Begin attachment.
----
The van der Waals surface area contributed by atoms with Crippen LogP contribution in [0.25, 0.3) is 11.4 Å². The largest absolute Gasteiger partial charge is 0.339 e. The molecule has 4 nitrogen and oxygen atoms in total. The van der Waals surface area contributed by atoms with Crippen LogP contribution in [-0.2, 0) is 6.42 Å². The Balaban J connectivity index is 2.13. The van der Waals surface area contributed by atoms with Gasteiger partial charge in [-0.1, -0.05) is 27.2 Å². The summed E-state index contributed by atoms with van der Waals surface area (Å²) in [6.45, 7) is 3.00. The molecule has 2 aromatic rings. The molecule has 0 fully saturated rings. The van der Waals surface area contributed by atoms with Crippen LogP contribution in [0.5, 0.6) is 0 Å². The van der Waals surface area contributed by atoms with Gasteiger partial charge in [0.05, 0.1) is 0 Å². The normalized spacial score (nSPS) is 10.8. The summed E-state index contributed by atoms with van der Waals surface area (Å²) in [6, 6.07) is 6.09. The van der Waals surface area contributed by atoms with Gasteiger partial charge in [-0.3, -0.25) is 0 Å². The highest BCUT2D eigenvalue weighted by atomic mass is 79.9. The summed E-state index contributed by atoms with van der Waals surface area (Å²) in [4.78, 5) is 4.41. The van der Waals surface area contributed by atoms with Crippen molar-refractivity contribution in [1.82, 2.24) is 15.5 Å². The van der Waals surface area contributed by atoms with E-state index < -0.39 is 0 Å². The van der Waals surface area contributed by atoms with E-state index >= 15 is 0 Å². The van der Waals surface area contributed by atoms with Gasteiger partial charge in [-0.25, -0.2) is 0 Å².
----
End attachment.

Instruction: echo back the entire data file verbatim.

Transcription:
The van der Waals surface area contributed by atoms with Crippen LogP contribution in [0.25, 0.3) is 11.4 Å². The largest absolute Gasteiger partial charge is 0.339 e. The molecule has 4 nitrogen and oxygen atoms in total. The van der Waals surface area contributed by atoms with Crippen LogP contribution in [-0.2, 0) is 6.42 Å². The Balaban J connectivity index is 2.13. The van der Waals surface area contributed by atoms with Gasteiger partial charge in [-0.1, -0.05) is 27.2 Å². The summed E-state index contributed by atoms with van der Waals surface area (Å²) in [6.45, 7) is 3.00. The molecule has 2 aromatic rings. The molecule has 0 fully saturated rings. The van der Waals surface area contributed by atoms with Crippen LogP contribution in [0.5, 0.6) is 0 Å². The van der Waals surface area contributed by atoms with Gasteiger partial charge in [0.05, 0.1) is 0 Å². The normalized spacial score (nSPS) is 10.8. The summed E-state index contributed by atoms with van der Waals surface area (Å²) in [6, 6.07) is 6.09. The van der Waals surface area contributed by atoms with Gasteiger partial charge in [-0.3, -0.25) is 0 Å². The highest BCUT2D eigenvalue weighted by atomic mass is 79.9. The summed E-state index contributed by atoms with van der Waals surface area (Å²) in [4.78, 5) is 4.41. The van der Waals surface area contributed by atoms with Crippen molar-refractivity contribution in [1.82, 2.24) is 15.5 Å². The van der Waals surface area contributed by atoms with E-state index < -0.39 is 0 Å². The van der Waals surface area contributed by atoms with E-state index >= 15 is 0 Å². The van der Waals surface area contributed by atoms with Gasteiger partial charge in [-0.25, -0.2) is 0 Å².